As we all know, lithium-ion batteries (LIBs) are the energy storage technology of choice for a wide range of applications; however, there are also several other types of emerging battery technologies that are currently well on their way to share, and perhaps even overtake, their dominant position.
Among other technologies, such as redox flow, solid-state, and multivalent batteries, are sodium-ion batteries, or SIBs (also known by their chemical formula name: Na-ion batteries). SIBs hold great potential as a possible ‘successor’ to LIBs: they’re low-cost, environmentally-friendly, and have diverse key performance indicators to satisfy a myriad of different applications.
A graphic of a Na-ion (sodium-ion) battery. The middle of the graphic is superimposed with two microscopy photographs to represent the battery’s chemical makeup. Image Credit: the University of Warwick via ScienceDirect.
The Current State of Play of Sodium-ion Batteries
Despite their promise, Na-ion batteries are far from a perfect technology: researchers have faced, and continue to face, several notable challenges that are holding back progress: for example, the formation of salt crystals, which accumulate within the structure of SIBs and eventually ruin them.
Scientists and engineers the world over are keen to overcome these challenges so that the true potential of SIBs can be realised, and this means that there are a great many research studies and efforts currently ongoing. Even in spite of the COVID-19 pandemic, the sodium-ion battery market is expected to grow at a compound annual growth rate of 5%.
Now, in a bid to cut through all the noise being produced by what is a highly saturated area of research, a team of Na-ion technology expert scientists at the University of Warwick, England, together with colleagues from prominent institutions in Germany, France, Norway, and Spain, have come together to assess the current status of Na-ion technology—from materials to cell development—offering what they’ve deemed a “realistic comparison of key performance indicators” for both SIBs and LIBs.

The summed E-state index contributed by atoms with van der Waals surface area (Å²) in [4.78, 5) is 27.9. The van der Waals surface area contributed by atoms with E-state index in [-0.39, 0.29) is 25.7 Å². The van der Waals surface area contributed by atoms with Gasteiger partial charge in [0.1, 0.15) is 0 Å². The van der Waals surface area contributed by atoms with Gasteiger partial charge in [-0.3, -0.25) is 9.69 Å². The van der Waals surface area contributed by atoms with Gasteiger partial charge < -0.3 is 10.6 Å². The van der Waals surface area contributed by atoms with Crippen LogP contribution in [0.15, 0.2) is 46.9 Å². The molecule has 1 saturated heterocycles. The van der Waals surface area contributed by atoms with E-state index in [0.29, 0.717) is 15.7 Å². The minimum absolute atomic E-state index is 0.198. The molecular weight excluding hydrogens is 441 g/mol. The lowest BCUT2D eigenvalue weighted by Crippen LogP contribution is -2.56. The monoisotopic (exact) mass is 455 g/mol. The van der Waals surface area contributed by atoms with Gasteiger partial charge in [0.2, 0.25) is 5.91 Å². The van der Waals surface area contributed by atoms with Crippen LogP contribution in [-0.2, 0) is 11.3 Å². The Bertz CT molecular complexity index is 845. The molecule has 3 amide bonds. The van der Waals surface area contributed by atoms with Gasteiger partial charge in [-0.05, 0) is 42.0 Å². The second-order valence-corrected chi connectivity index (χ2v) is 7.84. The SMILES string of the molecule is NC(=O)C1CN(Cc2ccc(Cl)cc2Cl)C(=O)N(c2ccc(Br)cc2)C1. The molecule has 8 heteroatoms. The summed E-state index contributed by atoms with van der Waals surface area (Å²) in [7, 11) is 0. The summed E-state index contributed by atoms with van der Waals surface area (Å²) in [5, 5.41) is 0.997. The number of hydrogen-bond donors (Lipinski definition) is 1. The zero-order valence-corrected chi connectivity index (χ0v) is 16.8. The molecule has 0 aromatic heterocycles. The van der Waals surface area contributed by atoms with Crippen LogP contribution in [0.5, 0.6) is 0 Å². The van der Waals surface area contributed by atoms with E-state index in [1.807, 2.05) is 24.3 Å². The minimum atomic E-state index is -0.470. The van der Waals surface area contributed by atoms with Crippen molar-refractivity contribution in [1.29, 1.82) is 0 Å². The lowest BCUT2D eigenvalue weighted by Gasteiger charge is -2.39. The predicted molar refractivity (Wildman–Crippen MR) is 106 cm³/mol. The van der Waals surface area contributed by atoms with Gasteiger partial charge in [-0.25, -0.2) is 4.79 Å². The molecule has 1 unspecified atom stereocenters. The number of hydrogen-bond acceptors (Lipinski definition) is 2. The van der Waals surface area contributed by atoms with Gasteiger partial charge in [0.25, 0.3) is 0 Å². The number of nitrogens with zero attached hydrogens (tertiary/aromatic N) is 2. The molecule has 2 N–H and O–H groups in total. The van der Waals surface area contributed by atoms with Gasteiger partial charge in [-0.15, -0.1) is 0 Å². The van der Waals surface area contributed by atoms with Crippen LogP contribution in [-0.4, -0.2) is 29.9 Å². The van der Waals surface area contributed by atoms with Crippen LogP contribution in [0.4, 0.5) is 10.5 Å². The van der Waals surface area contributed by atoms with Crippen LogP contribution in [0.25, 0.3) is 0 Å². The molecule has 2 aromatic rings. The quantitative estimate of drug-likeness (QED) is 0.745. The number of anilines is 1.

The researchers outlined their findings in their paper, ‘Challenges of today for Na-based batteries of the future: from materials to cell metrics’, published in the Journal of Power Sources on the 18th of September 2020.
An Optimistic Perspective
In the paper, the Warwick experts analyse the prospect of SIBs assuming a dominant role in the energy storage market.
As lithium-based systems, Na-based batteries come in different forms, such as Na-ion, Na-all-solid-state-batteries, NaO2 (sodium-air), and Na/S (sodium-sulphur storage). Although the former two are seen as disruptive future technologies, Na-ion technology represents one that’s “almost ready to challenge” Li-ion batteries in specific applications, the researchers said.
A collection of graphics used to represent various sodium-based battery chemistries. Pictured at the left of this image are some suggested applications of sodium-ion batteries, including the powering of electric vehicles. Image Credit: the University of Warwick.
A Core Part of the Research
The university scientists looked at electrode materials and electrolyte systems in Na-ion devices and extrapolated performance metrics and indicators, commenting that the development of positive electrode materials for SIBs has seen rapid growth due to insights gained from the various R&D into lithium-ion chemistries.
Layered oxides, polyanionic (from the word ‘polyanion’, meaning a molecule or chemical complex that has negative charges at several sites) compounds, and Prussian Blue analogues were said to be the most promising materials for positive electrodes by the researchers, in addition to titanium-based oxides, carbon, and alloying compounds for insertion-based negative electrodes.
Promise for the Future of Sodium-ion Batteries
According to the paper, it is stationary energy storage applications where Na-ion batteries may hold the most promise. Said Ivana Hasa, co-author of the research paper: “In this field, sodium-ion batteries have the potential to dominate the future market, representing the most promising system to fill the gap between energy production and utilisation by securing energy supply”. Hasa also identified high-power applications in electric vehicles as a potential niche application for SIBs.
With further development, the best materials currently available for Na-ion cells should enable sodium-ion researchers to approach the energy density of current Li-ion cells. This is great news for the energy storage systems market, where a successor to Li-ion technology is desperately needed to reduce costs and improve cycle life.
Dr Hasa, nevertheless, has noted that more work will be required to raise the high-voltage, capacity, lifetime, and efficiency performance of sodium-ion devices.